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Unformatted text preview: tered the civilian world. Through the cheap thick sunglasses, Patrick saw everything outside. Streets he'd driven a million times. The houses looked familiar. They turned onto Highway 90 and there was the Gulf, its calm brown waters seemingly unchanged since he left. There was the beach, a narrow strip of sand between the highway and the water, too far from the hotels and condos on the other side of the highway. The Coast had prospered during his exile, thanks wholly to the surprising arrival of casino gambling. There had been rumors of its coming when he left town, and now he was riding past large Vegas-style casinos with glitz and neon. The parking lots were filling, at nine-thirty in the morning. "How many casinos?" he asked the Sheriff, seated to his right. "Thirteen at last count. With more on the way." "Hard to believe." The depressant was quite effective. His breathing became heavy and his body relaxed. He felt like nodding off for a moment, then they turned onto Main Street and he was anxious again. Just a couple of blocks now. A few more minutes, and his past would come roaring back to greet him. By City Hall, to the left, quickly now, for a glimpse of the Vieux Marche, and in the middle of the old street lined with shops and stores, a fine large white building he once owned a piece of as a partner in Bogan, Rapley, Vitrano, Havarac, and Lanigan, Attorneys and Counselors-at-Law. It was still standing, but the partnership was crumbling within. Ahead was the Harrison County Courthouse, only a three-block walk from his old office. It was a plain, brick two-story building with a small green lawn in the front next to Howard Street. The lawn was covered with people milling about. The streets were lined with cars. Pedestrians hurried along the sidewalks, all headed for the courthouse it seemed. Cars ahead pulled over as Patrick and his caravan came through. The horde in front of the courthouse moved in a frantic wave around both sides, bu...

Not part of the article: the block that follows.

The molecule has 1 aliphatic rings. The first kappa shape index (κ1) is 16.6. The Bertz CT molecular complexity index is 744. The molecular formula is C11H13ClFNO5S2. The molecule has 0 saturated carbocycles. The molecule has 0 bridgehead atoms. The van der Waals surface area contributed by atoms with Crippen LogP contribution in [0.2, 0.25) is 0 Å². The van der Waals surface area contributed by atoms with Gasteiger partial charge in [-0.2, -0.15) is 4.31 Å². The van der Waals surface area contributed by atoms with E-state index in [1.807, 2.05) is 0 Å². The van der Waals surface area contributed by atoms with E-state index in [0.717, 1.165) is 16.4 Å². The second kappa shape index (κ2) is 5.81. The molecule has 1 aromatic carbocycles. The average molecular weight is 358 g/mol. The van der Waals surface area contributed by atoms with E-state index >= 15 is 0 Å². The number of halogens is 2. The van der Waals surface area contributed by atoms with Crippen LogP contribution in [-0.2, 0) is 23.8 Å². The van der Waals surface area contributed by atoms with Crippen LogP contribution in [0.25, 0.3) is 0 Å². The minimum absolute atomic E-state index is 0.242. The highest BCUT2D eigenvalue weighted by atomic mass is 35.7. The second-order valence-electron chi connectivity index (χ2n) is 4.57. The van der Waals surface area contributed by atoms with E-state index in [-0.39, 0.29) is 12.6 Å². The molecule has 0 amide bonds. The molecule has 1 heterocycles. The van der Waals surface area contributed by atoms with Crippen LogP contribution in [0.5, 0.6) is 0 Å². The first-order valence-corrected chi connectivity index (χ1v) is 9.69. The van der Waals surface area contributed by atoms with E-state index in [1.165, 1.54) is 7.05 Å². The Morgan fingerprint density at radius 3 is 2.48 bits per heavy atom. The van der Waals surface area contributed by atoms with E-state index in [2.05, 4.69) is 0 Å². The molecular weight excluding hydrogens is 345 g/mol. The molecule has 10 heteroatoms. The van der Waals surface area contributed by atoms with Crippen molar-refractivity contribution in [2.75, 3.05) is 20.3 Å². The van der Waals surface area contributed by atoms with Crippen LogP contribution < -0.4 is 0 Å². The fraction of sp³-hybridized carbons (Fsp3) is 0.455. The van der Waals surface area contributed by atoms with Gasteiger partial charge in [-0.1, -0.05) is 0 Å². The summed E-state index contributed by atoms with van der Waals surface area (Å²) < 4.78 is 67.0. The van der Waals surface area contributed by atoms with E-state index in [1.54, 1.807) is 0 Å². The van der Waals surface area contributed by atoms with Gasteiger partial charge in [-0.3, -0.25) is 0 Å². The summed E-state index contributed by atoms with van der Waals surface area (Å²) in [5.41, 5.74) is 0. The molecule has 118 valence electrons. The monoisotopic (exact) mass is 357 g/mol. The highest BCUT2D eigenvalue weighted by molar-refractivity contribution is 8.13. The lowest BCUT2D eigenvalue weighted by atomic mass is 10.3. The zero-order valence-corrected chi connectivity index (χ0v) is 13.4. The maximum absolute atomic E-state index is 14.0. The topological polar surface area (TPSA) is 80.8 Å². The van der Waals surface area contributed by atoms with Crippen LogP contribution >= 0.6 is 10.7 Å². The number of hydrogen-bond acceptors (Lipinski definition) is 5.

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- Spring '10